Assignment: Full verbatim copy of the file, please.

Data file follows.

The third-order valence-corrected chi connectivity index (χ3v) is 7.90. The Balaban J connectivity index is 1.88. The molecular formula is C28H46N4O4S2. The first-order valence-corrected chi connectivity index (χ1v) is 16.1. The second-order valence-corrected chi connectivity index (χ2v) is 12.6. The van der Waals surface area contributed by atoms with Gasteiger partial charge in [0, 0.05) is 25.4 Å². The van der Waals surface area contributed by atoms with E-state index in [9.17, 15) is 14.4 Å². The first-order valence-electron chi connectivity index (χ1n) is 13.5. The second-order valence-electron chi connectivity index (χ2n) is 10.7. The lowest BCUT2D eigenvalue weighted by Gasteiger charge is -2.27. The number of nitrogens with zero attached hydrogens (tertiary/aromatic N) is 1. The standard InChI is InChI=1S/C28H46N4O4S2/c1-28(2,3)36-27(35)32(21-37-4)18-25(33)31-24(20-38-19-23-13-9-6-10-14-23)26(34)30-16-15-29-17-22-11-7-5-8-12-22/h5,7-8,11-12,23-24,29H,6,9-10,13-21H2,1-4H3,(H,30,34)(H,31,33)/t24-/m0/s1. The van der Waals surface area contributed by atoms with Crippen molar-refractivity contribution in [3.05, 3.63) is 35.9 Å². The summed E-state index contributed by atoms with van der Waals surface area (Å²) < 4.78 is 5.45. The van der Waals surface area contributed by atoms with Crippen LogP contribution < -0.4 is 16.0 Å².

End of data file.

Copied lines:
The third-order valence-corrected chi connectivity index (χ3v) is 7.90. The Balaban J connectivity index is 1.88. The molecular formula is C28H46N4O4S2. The first-order valence-corrected chi connectivity index (χ1v) is 16.1. The second-order valence-corrected chi connectivity index (χ2v) is 12.6. The van der Waals surface area contributed by atoms with Gasteiger partial charge in [0, 0.05) is 25.4 Å². The van der Waals surface area contributed by atoms with E-state index in [9.17, 15) is 14.4 Å². The first-order valence-electron chi connectivity index (χ1n) is 13.5. The second-order valence-electron chi connectivity index (χ2n) is 10.7. The lowest BCUT2D eigenvalue weighted by Gasteiger charge is -2.27. The number of nitrogens with zero attached hydrogens (tertiary/aromatic N) is 1. The standard InChI is InChI=1S/C28H46N4O4S2/c1-28(2,3)36-27(35)32(21-37-4)18-25(33)31-24(20-38-19-23-13-9-6-10-14-23)26(34)30-16-15-29-17-22-11-7-5-8-12-22/h5,7-8,11-12,23-24,29H,6,9-10,13-21H2,1-4H3,(H,30,34)(H,31,33)/t24-/m0/s1. The van der Waals surface area contributed by atoms with Crippen molar-refractivity contribution in [3.05, 3.63) is 35.9 Å². The summed E-state index contributed by atoms with van der Waals surface area (Å²) < 4.78 is 5.45. The van der Waals surface area contributed by atoms with Crippen LogP contribution < -0.4 is 16.0 Å².